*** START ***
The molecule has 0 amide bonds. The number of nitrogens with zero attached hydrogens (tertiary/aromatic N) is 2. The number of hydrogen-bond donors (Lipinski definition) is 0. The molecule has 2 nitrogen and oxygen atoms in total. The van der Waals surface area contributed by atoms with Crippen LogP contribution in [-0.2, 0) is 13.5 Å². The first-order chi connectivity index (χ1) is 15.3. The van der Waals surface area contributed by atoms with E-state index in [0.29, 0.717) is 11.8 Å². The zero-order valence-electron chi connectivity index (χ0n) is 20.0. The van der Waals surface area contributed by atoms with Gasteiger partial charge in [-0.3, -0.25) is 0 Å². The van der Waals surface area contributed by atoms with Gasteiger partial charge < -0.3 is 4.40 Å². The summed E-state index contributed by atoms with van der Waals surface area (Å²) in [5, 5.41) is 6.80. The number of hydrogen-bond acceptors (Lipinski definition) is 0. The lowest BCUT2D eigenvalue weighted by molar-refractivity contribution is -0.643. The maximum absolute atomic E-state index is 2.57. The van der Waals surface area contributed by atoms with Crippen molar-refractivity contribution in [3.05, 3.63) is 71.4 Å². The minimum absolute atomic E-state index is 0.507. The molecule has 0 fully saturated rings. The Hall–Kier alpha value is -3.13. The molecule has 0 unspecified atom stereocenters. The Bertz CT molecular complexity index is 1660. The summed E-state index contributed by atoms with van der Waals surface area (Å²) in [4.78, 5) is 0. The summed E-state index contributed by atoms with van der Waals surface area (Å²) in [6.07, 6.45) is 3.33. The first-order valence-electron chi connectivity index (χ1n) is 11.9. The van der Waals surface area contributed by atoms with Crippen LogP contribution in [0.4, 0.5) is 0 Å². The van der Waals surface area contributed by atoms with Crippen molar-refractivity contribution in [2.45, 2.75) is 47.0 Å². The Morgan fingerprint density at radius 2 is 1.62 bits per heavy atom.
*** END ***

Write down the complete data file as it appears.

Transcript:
The molecule has 0 amide bonds. The number of nitrogens with zero attached hydrogens (tertiary/aromatic N) is 2. The number of hydrogen-bond donors (Lipinski definition) is 0. The molecule has 2 nitrogen and oxygen atoms in total. The van der Waals surface area contributed by atoms with Crippen LogP contribution in [-0.2, 0) is 13.5 Å². The first-order chi connectivity index (χ1) is 15.3. The van der Waals surface area contributed by atoms with E-state index in [0.29, 0.717) is 11.8 Å². The zero-order valence-electron chi connectivity index (χ0n) is 20.0. The van der Waals surface area contributed by atoms with Gasteiger partial charge in [-0.3, -0.25) is 0 Å². The van der Waals surface area contributed by atoms with Gasteiger partial charge < -0.3 is 4.40 Å². The summed E-state index contributed by atoms with van der Waals surface area (Å²) in [5, 5.41) is 6.80. The number of hydrogen-bond acceptors (Lipinski definition) is 0. The lowest BCUT2D eigenvalue weighted by molar-refractivity contribution is -0.643. The maximum absolute atomic E-state index is 2.57. The van der Waals surface area contributed by atoms with Crippen molar-refractivity contribution in [3.05, 3.63) is 71.4 Å². The minimum absolute atomic E-state index is 0.507. The molecule has 0 fully saturated rings. The Hall–Kier alpha value is -3.13. The molecule has 0 unspecified atom stereocenters. The Bertz CT molecular complexity index is 1660. The summed E-state index contributed by atoms with van der Waals surface area (Å²) in [4.78, 5) is 0. The summed E-state index contributed by atoms with van der Waals surface area (Å²) in [6.07, 6.45) is 3.33. The first-order valence-electron chi connectivity index (χ1n) is 11.9. The van der Waals surface area contributed by atoms with Crippen LogP contribution in [0.4, 0.5) is 0 Å². The van der Waals surface area contributed by atoms with Crippen molar-refractivity contribution in [2.45, 2.75) is 47.0 Å². The Morgan fingerprint density at radius 2 is 1.62 bits per heavy atom.